The advantage of live, "weakened" vaccines is that one or two doses provide immunity that is usually life-long. The limitation of this approach is that these vaccines usually cannot be given to people with weakened immune systems (like people with cancer or AIDS). Find out more about what happens when the immune system doesn’t work properly.

My comment:

Life is too short! It would be painful to explore this drivel sentence by sentence. I refrain from doing so. Too many questions, no suitable answers would be forthcoming, or even fifth-coming. Whatever is included in a vaccine is foreign material to the body. As soon as the needle punctures the skin, it compromises the body in some way especially causing at the very least a shock to the system. Injecting foreign material (whatever it is) is also bound to cause considerable disruption of a functioning body.

My Question 4: What is a recombinant vaccine?



My comment:

If anyone can comment upon this fabulous description I would be much obliged.

My Question 5: How do Vaccines Work?

https://www.livescience.com/32617-how-d ... -work.html


Vaccines are like a training course for the immune system. They prepare the body to fight disease without exposing it to disease symptoms.

When foreign invaders such as bacteria or viruses enter the body, immune cells called lymphocytes respond by producing antibodies, which are protein molecules. These antibodies fight the invader known as an antigen and protect against further infection. According to the Centers for Disease Control and Prevention (CDC), a healthy individual can produce millions of antibodies a day, fighting infection so efficiently that people never even know they were exposed to an antigen.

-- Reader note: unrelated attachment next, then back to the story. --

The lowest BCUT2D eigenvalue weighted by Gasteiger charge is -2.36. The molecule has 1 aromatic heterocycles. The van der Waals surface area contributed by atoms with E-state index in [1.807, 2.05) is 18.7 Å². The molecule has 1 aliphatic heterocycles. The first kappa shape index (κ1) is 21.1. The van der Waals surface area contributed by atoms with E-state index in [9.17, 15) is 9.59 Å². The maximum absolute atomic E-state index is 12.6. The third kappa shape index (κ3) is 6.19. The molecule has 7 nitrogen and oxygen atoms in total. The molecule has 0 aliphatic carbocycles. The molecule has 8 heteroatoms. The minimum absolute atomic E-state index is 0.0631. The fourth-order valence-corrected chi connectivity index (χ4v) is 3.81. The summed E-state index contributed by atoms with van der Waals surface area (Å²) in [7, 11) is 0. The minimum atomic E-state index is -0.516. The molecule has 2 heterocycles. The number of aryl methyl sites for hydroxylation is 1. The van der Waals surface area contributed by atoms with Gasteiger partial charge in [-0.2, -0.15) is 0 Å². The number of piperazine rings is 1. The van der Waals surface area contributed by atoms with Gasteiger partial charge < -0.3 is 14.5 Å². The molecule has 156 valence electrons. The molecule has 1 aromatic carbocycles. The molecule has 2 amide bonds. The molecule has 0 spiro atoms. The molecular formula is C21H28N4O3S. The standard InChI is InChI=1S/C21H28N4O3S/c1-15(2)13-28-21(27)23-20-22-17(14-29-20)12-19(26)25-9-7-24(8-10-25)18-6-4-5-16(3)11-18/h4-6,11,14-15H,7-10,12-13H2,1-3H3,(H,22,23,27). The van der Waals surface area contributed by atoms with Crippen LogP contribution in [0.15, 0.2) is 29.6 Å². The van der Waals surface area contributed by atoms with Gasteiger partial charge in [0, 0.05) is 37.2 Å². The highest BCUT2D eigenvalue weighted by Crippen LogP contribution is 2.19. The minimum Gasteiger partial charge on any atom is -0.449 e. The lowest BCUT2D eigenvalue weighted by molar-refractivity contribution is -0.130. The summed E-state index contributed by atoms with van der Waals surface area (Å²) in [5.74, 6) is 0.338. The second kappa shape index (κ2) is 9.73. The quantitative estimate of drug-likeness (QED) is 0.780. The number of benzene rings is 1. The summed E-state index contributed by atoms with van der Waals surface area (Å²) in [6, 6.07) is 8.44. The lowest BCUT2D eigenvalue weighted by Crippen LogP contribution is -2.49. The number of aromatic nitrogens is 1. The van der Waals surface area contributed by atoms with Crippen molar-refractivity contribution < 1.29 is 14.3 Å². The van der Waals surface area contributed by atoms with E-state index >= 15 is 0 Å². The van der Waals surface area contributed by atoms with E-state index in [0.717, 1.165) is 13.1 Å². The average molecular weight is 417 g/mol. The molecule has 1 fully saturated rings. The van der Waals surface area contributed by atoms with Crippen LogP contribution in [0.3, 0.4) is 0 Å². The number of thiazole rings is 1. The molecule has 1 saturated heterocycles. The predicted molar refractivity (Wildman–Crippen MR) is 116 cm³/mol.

Unfortunately, the first time the body faces a particular invader, it can take several days to ramp up this antibody response. For really nasty antigens like the measles virus or whooping cough bacteria, a few days is too long. The infection can spread and kill the person before the immune system can fight back.

That's where vaccines come in. According to the Children's Hospital of Philadelphia Vaccine Education Center, vaccines are made of dead or weakened antigens. They can't cause an infection, but the immune system still sees them as an enemy and produces antibodies in response. After the threat has passed, many of the antibodies will break down, but immune cells called memory cells remain in the body.

When the body encounters that antigen again, the memory cells produce antibodies fast and strike down the invader before it's too late.

Vaccines also work on a community level. Some people can't be vaccinated, either because they are too young, or because their immune systems are too weak, according to the CDC. But if everyone around them is vaccinated, unvaccinated people are protected by something called herd immunity. In other words, they're unlikely to even come in contact with the disease, so they probably won't get sick. When it comes to vaccines, sometimes it can pay to follow the crowd.


My comment:

More war stories and language. Are these a signal to perpetrate any ‘war’ they like?
Quote: ‘When it comes to vaccines, sometimes it can pay to follow the crowd.’???

Final word (if you got this far!)

Vaccination is a useless and evidently dangerous ploy to eradicate non-existent (in the biosphere) entities which are claimed to cause ‘dis-ease/s’ which do not exist except for the notion of some form of control.

If there are no germs/viruses, the only way to sustain life is to look towards Nature, from which we developed, to continue any good health we have left.



We must never live on the assumptions of others for any reason and must be able, so far as is possible, to evaluate for ourselves the notions that ‘viruses’ and so on can exist in the first place and that by eliminating them via ‘vaccination’ (by whatever methods are chosen) to convince us otherwise, is possible and not a dangerous activity.
Peter K. Sharpen

Be well.